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How Racial Bias Can Materialize in Residential Appraisal

by Lindsey Flynn May 11, 2021

As part of a webinar that we hosted along with NAMMBA, our CEO Brian Zitin had the opportunity to interview Jillian White, head of collateral at better.com about how bias can manifest in the residential appraisal world. The conversation was wide-ranging and included how the estimate of value provided by the appraiser and the very definition of an appraisal is an opinion.

But when can that professional opinion turn into a personal bias? Brian and Jillian broke it down three ways.

The first is how an appraiser selects their comparables, otherwise known as “account selection.” Here’s how that happens. An appraiser will look at comparable sales to determine the value of a home. Let’s say there are 15 sales that happened recently that the appraiser might take a look at and consider. In this scenario the appraiser can choose to throw out five because they’re not truly comparable — either because the sales are too dissimilar from the subject property or anybody who’s interested in buying the subject property might not be interested in buying one of those other houses. It is ultimately at the appraiser’s discretion to make the determination about which comparable sales to include to enable the report. That means we’re dealing with opinions — so one appraiser’s opinion might differ from another appraiser’s opinion.  

The second area where opinion determines the outcome is when it comes time to make the adjustments to the comparables. In residential real estate appraising, an appraiser will look for homes that have sold that are as comparable to the property being appraised as possible. Ideally, it is desirable to use sales that are so similar to the property being appraised, that no adjustments are needed. However, in many areas, it is difficult (if not impossible) to find three or more sales that are nearly identical to the property being appraised. Therefore, adjustments are made. When the appraiser is doing their analysis to find out how much they should make the adjustment, it is not a pinpoint precise number. Typically it’s a range — this market seems to pay anywhere from $5000 to $15,000 more for an additional bedroom. So again, it’s at the appraiser’s discretion to determine where within that range they’re going to make their adjustments. There are huge implications if they use the lower end of the adjustments versus the higher end.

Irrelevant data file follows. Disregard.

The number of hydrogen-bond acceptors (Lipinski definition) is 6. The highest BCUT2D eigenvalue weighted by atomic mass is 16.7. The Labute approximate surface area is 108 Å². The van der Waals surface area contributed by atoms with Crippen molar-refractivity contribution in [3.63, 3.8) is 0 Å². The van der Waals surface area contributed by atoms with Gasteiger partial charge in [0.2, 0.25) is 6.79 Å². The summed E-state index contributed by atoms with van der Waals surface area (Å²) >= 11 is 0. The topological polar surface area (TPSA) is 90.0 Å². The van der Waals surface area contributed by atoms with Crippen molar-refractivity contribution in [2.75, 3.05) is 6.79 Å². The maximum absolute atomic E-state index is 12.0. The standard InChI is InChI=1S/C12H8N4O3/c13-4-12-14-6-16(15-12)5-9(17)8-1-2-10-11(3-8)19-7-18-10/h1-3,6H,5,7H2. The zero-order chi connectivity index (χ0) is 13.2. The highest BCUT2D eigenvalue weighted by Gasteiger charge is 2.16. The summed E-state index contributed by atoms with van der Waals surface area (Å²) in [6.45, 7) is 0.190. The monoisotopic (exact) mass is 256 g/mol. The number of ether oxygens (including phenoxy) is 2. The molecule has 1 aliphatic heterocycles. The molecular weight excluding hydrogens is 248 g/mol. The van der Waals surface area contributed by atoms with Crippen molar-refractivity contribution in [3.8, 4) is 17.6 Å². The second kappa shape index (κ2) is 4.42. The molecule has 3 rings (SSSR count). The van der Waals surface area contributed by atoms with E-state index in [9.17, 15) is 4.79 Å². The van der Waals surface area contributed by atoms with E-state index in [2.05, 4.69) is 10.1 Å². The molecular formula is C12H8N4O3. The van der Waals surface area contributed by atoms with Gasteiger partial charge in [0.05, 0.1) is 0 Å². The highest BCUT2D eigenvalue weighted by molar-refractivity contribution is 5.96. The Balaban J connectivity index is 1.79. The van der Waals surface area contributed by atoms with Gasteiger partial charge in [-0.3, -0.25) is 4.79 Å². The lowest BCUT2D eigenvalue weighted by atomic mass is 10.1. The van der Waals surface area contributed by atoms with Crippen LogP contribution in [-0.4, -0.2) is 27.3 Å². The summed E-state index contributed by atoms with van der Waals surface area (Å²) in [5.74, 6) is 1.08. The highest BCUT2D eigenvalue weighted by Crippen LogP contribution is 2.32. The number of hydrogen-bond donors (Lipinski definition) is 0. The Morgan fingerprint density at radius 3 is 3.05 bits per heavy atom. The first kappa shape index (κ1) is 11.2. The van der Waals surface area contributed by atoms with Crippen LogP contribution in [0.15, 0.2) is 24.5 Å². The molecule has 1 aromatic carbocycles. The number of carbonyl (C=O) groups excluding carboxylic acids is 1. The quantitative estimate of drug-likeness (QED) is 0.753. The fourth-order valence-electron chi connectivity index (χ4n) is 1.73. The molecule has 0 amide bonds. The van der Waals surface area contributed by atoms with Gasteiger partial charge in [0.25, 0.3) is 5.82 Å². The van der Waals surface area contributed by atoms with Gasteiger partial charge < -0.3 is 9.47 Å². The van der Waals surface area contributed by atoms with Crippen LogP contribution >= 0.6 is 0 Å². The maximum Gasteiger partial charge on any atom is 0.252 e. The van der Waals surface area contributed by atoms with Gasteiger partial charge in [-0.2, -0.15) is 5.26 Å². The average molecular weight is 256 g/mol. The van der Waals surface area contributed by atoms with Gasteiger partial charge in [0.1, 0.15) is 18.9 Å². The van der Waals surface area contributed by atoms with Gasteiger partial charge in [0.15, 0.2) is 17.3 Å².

The third area where an appraiser’s opinion creeps in is in the reconciliation of the value. Real estate valuation reconciliation is the process through which appraisers take values derived through different techniques and/or different people, and review the different figures to arrive at a final estimate of value. The appraiser will have all of these adjusted values, and sometimes it can be a large range — in some instances anywhere from $350,000 to $400k to $450k. Again, it’s up to the appraiser to reconcile that and decide which comparables to use. 

According to Jillian, between the comp selection, the adjustments, and the reconciliation of value “there’s a lot of room for artistry and not just a strict science.” That’s precisely why an individual’s potential bias can show up in the appraisal process, according to White.

Still, there is another layer of bias that could exist in the appraisal that is less talked about and less affected by the individual appraiser’s opinion, and that is structural bias. Whereas the individual bias of an appraiser is an unconscious bias and will vary on a person-by-person basis; structural bias has to do with the system that the individual operates within. 

In appraising, an example of that is redlining. Jillian explains that redlining was the practice of literally drawing a red line around black neighborhoods and saying do not lend here and white neighborhoods have green lines indicating that these borrowers could get mortgage financing. 

The practice was outlawed in 1968 but the housing market continues to be plagued by the remnants of redlining. “If you live in an area that at any point in its history was redlined, or another way of putting it, if you live in an area that at any point in time, was a predominantly black neighborhood, then your property values would not have appreciated at the same rate as those of white neighborhoods,” Jillian said.

That structural bias means that an appraiser, even the most unbiased of them, would still have to pick comparable sales that sold recently in the neighborhood. If those property values have been suppressed as a result of redlining, that is a bias that can’t be resolved by the individual because it has nothing to do with the individual, it has to do with the system. In such cases, the sales comparison approach “propagates what was done in the past and the gap can never be bridged while using the sales comp record.”

To that point, a 2018 study from Brookings looking at the devaluation of assets in black neighborhoods concluded that homes in the majority-black neighborhoods were undervalued by 20% compared to identical or similar neighborhoods that are predominantly white.  

Other research such as this AEI study looks to use big data to understand how common appraisal racial bias really is. They concluded, based on the data available, that racial bias by appraisers on refinance loans is uncommon and not systemic.

The bottom line is that tackling individual bias won’t move the needle on the structural bias, and vice versa. There are also many other factors that influence valuations that should not be overlooked. As an industry it will be vital to continue conversations like this one, and to openly share opinions, perspectives, data, and research to help educate and level the field for the future. 

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Lindsey Flynn
Director of Marketing